All-aluminium heat exchangers and corrosion resistance
More than 30 years of experience within the automotive industry shows that the average service life of a copper/copper radiator used for heavy trucks is 6-to-10 years, the average service life of an aluminium/aluminium radiator is 8-to- 12 years and the difference in service life is due to the superior corrosion characteristics offered by the all-aluminium concept and well-designed products.
For HVACR heat exchangers, a hybrid copper tube/aluminium fin solution is often chosen. These heat exchangers are prone to excessive fin corrosion and subsequent loss of heat transfer already after one-to-two years in a coastal high humidity climate due to poor design against corrosion.
Today, all-aluminium heat exchangers are virtually the only concept in the automotive industry. With the development of cheaper and easier brazing and soldering methods, the technical benefits of all-aluminium heat exchangers now have become increasingly attractive for industries with smaller production volumes, like the HVACR industry.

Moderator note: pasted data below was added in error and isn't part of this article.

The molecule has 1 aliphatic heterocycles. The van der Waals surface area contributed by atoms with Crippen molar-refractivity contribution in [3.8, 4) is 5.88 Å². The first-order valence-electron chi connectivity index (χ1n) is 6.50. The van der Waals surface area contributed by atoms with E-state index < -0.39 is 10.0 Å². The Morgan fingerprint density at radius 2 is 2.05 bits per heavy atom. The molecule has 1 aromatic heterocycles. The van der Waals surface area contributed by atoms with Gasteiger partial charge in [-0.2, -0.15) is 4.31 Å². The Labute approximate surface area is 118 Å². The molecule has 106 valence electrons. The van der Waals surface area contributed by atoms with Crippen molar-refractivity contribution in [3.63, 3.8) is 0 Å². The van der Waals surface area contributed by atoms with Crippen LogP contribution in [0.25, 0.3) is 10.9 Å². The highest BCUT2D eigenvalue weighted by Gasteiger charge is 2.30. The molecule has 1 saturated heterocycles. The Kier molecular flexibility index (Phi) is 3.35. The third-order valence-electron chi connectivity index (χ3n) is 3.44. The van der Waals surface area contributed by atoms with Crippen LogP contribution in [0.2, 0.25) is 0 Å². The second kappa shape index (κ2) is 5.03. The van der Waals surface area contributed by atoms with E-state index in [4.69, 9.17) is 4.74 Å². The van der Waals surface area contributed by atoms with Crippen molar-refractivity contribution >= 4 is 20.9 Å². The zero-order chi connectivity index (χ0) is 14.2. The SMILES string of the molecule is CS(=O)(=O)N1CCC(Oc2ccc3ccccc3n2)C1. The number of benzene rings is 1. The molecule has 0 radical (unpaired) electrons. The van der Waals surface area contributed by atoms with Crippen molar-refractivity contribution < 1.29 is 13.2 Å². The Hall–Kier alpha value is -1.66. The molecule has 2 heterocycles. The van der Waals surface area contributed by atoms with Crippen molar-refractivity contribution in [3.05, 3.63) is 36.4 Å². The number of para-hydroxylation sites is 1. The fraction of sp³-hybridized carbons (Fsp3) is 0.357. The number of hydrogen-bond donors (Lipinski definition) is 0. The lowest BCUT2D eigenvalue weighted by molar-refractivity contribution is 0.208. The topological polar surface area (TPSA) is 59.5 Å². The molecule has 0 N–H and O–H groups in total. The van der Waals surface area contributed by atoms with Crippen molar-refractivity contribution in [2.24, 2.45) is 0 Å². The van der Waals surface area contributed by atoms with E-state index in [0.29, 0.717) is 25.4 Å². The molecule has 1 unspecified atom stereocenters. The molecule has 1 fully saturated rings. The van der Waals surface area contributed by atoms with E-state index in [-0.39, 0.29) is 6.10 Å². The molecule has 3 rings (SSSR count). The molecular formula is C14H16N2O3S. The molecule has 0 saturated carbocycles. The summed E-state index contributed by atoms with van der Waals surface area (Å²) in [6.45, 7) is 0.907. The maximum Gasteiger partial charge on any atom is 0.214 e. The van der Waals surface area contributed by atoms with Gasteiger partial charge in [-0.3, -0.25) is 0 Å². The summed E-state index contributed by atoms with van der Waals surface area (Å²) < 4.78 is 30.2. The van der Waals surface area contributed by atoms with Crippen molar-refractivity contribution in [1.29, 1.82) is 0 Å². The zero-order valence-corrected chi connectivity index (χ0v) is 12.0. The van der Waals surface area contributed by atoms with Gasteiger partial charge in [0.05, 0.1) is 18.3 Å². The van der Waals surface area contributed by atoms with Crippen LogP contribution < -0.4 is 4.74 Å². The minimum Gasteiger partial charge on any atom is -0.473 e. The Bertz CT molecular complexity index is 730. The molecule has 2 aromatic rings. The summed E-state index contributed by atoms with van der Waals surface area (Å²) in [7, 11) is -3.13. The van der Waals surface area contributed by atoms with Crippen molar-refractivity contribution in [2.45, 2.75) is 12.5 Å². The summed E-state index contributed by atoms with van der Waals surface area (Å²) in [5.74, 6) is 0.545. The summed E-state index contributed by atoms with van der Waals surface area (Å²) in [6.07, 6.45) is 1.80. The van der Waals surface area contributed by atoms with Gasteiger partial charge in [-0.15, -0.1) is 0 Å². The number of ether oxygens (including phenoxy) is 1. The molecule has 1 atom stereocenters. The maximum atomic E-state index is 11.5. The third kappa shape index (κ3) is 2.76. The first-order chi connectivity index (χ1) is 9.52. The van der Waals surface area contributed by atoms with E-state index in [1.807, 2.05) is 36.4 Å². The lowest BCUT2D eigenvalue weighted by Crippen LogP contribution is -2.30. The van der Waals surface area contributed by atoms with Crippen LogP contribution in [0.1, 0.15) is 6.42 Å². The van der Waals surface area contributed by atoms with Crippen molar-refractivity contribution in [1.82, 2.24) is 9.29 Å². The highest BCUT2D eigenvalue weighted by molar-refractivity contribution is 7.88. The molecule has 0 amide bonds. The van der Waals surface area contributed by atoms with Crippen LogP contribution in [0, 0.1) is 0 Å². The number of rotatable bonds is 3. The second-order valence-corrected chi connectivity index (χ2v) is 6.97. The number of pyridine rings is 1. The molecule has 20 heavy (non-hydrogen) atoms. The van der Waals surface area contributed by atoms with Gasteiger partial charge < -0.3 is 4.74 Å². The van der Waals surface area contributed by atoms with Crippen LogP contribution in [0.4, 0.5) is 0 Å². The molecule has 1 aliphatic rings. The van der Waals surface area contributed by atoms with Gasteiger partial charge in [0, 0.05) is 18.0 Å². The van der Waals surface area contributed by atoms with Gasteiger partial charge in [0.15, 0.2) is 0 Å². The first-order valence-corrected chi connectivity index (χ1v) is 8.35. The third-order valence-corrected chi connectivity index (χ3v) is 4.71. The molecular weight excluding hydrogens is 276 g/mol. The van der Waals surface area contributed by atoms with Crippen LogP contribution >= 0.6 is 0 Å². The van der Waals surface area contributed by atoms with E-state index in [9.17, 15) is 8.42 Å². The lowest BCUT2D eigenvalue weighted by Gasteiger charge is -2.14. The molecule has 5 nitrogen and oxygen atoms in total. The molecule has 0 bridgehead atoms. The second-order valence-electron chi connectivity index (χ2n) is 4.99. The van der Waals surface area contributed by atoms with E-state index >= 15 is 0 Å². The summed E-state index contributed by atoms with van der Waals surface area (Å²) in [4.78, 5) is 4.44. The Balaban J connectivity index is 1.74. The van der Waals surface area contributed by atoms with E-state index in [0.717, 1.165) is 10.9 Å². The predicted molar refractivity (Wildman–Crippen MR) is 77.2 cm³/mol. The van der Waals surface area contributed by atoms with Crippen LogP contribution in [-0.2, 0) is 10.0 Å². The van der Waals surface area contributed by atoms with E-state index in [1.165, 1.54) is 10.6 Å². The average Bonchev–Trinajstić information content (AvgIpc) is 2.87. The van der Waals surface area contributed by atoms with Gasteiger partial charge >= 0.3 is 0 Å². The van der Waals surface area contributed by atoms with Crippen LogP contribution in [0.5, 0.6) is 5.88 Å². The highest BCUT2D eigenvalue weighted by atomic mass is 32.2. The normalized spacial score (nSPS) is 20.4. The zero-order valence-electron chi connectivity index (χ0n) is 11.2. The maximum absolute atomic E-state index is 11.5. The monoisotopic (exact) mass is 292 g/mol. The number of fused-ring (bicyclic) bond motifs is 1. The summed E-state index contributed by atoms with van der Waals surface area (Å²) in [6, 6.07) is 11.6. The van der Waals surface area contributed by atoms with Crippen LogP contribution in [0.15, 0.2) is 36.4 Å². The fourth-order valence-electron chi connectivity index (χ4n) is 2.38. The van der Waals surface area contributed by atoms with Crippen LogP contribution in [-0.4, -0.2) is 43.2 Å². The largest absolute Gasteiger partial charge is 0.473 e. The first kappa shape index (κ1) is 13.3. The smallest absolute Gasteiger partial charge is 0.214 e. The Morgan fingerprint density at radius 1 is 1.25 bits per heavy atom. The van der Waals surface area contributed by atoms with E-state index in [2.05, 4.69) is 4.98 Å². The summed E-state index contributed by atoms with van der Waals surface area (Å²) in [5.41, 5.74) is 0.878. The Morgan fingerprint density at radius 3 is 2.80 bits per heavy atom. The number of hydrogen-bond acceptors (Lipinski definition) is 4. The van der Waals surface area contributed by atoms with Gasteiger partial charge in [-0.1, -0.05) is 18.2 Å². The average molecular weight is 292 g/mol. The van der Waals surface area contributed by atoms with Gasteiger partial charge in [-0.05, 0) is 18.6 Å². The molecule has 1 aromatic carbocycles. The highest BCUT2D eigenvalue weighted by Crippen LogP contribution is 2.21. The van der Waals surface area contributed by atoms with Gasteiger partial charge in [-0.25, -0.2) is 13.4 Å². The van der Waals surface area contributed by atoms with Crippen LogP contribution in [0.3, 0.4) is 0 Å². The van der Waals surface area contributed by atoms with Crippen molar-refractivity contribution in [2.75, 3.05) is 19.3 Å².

Design against corrosion
Design against corrosion covers the process of designing a system of components, in which the corrosive components have been combined and sometimes protected in a manner that optimizes the overall lifetime with respect to corrosion. With design against corrosion, the goal is the elimination of at least one of the three conditions listed in the table at right. The presence of an electrolyte, most often in terms of water or humidity, is virtually impossible to avoid in most designs. Thus, design against corrosion will usually focus on the two other premises by eliminating electrical potential differences or the conductor between such potential differences. This will be carefully considered during the early design phase, regarding:
- Material and/or alloy choice
- Joining methods
With respect to the use of aluminium, there is a wide variety of alloys that meet different needs for strength, corrosive characteristics and ductility. Combined with general design specifications, design against corrosion will have to be an iterative process.
For corrosion to take place, all three of the following conditions must be met:
- Presence of materials or regions with different electrical potentials that form an anode and cathode (for instance copper and aluminium or local potential differences on a material’s surface due to metallurgical or other electro potential variations)
- Presence of an electrolyte (commonly solutions of acids, bases or salts)
- Presence of a conductor between the anode and cathode (for instance a brazing filler material, rivet or direct contact between anode and cathode)